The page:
OCR - optical character recognition
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Tests and comparison of several OCR software:
To have a good OCR result, the quality of the source (scanned) document is obviously important.
Contrary to what one might think, the higher dpi scan (dot per inches) is not the better. Tests have shown that a scan at 300dpi has a slightly better OCR than a 400dpi scan. 600dpi and 1200dpi scans failed miserably 1.
Also, digital photographs can be used in lieu of scanned images, but it is difficult to control the lighting conditions and the dpi-equivalent for optimum results.
If you want to scan many documents (e.g. a whole book or more), it would be worth while taking the time to make some tests.
History and other software
Tesseract was open sourced by Google in 2006 2 . Since then, it has been the best open source OCR software, so much so that other open source OCR software are no longer maintained. However, tesseract only has a CLI interface.
http://kooka.kde.org/ Kooka is a GUI OCR front end for KDE. Unfortunately, it is no longer maintained. Any OCR library (like tesseract) can be plugged into the Kooka. If kooka had a new maintainer, we'd have a top class OCR coupled with a familiar and easy to use KDE GUI.
Google's Tesseract OCR engine is a quantum leap forward (September 28, 2006):
Tesseract home page:
If your page is not in English, make sure to select the right language 3. E.g., for a text in French:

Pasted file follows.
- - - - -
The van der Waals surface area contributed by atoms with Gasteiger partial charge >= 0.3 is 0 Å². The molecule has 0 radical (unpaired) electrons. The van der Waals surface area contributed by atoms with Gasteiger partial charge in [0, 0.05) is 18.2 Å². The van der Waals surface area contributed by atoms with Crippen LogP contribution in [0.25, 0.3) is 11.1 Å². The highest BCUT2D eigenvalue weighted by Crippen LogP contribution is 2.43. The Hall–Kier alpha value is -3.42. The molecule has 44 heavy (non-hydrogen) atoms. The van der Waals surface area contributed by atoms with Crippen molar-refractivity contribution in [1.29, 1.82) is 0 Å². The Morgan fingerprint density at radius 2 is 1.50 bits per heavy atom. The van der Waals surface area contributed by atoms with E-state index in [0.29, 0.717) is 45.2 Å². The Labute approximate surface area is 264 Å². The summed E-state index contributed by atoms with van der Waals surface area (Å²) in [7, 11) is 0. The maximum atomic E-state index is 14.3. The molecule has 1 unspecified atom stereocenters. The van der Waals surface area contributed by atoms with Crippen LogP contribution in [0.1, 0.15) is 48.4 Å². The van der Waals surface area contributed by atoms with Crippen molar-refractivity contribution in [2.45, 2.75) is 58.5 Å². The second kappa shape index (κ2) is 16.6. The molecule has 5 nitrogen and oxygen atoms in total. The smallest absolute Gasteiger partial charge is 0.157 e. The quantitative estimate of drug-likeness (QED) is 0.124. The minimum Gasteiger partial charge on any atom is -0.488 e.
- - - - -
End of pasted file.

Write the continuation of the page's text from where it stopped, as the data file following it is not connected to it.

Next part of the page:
tesseract scan.tif output -l fra
Preparing the image to OCR
When scanning the image, spend some time to familiarize yourself with the settings, to find the most adequate one for OCR. If you have many pages to scan, you will save some time pre-processing the image in GIMP before using the character recognition software.
Prepare the image to scan so that:
1) there is only one column of text.
2) the text is right way up.
The process to prepare scans with GIMP is very simple:
Go to the Image→Mode menu and make sure the image is in RGB or Grayscale mode.
Select from the menu Tools→Color Tools→Threshold and choose an adequate threshold value.
Select from the menu Image→Mode→Indexed and from the options choose 1-bit and no dithering.
Save the image in TIFF format.
The best script will be one adapted to your needs. Here are some script snippets that you can adapt:
Call with a .jpg image as argument:
convert $1 -colorspace Gray OCR.tif
If your scan are not up side up, you can rotate them:
convert $1 -colorspace Gray -rotate 90 OCR.tif
To iterate over a large number of images:
PAGES=50 # set to the number of TIF images. The images must be named sequencially.
OUTPUT=book.txt # set to the final output file
for i in `seq 1 $PAGES`; do
tesseract Image_$i.TIF page$i -l fra
cat $OUTPUT page$i.txt > temp.txt
mv temp.txt $OUTPUT
Don't forget the language attribute if needed (e.g.
Make the script executable and put in in you ~/bin folder.